Elective breast surgery is risky. Actually, any surgery is risky. But weighing up the risks versus benefits for an elective surgery is not as straightforward as when the surgery is essential for your survival. Many women, particularly those who are planning to start or grow their family after the surgery, feel that they negate the risk of breast surgery by seeking reassurance they will be able to breastfeed when their children are born – by having implants inserted under muscle, with the incision made at the crease of the base of each breast.
As elective breast surgery, including elective breast surgery performed overseas, becomes more common, many seem to have become completely accepting or even dismissive of the other risks involved. It would appear that many women consider the risk of infection so low that it’s barely worth considering. Courtney O’Keefe never thought her breast surgery could result in an infection that could prematurely end her breastfeeding journey, let alone her life.
Early in 2011 I lost 35kg after a lap band surgery. The weight loss affected my breasts, so I decided to get implants and a lift. The lowest quote I got in Perth was $22,500, but I could get it done for $7,500 in Thailand at Pattaya Hospital, Bangkok.
The plan was to get 350cc implants and I was expecting a small anchor scar (as I was having old breast tissue removed as a part of the lift). Instead, I woke up with cuts straight across my breasts, plus the incisions under my armpits where the surgeon had inserted 550cc implants, not 350cc as we had agreed. I felt like I’d been completely butchered.
But the biggest shock was yet to come. I had been feeling unwell since the surgery, but 2 days later I felt extremely sick and I started hallucinating. When the surgeon removed my bandages to remove my stitches, my wounds immediately split open. Please click on this link if you would like to see Courtney’s infected wounds.
I came back to Australia and was admitted straight into a local hospital, fighting for my life. Whatever was wrong with me was shutting down my liver, kidneys, brain and heart. The hospital immediately began treating me for golden staph and methicillin-resistant staphylococcus aureus (MRSA), until swab results came back and we learned I had contracted some kind of super bug from Thailand. The infection resisted treatment and my whole body went into some kind of meltdown. I had repeated seizures and losses of consciousness.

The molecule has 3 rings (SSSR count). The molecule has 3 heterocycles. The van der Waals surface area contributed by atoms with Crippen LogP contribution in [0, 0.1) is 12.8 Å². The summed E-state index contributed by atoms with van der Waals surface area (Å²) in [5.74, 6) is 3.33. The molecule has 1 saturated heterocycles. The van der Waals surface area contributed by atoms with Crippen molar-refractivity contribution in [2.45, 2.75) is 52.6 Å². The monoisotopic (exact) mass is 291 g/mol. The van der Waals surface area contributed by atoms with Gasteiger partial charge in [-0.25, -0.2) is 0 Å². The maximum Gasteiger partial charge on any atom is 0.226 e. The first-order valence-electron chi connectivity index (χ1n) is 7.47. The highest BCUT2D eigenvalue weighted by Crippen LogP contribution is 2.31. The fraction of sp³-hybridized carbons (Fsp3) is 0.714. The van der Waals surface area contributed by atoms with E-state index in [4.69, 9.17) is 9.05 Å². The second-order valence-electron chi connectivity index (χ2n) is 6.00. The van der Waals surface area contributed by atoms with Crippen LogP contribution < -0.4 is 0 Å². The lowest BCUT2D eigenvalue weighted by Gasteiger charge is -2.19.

I spent 4 months in the care of Infections Disease Control, then I was transferred to another hospital to be cared for by Plastics, to treat some of the damage inflicted on my body. I thought I had recovered but the infection came back in November 2015. I was rushed back into hospital. My implants were removed this time, and I was given a partial mastectomy after the implants infected some surrounding tissue and muscle.
Again I recovered and gave birth to a beautiful baby girl early in 2017. Miraculously I was able to breastfeed her, and I was so happy!
Sadly the infection struck me again when she was only 5 months old and I had to give up breastfeeding while I was being treated. I was, and am completely devastated.
Thanks so much Courtney, for bravely sharing your story with us. It’s unfair that her breastfeeding journey ended prematurely, but I hope she takes comfort in the knowledge that every breastfeed that she was able to give her baby was a win and the benefits her daughter will reap from those feeds will last a lifetime.
If your breastfeeding journey has ended prematurely, the Australian Breastfeeding Association offer debriefing by their trained breastfeeding counsellors. You can access this free service by calling the National Breastfeeding Helpline on 1800 MUM 2 Mum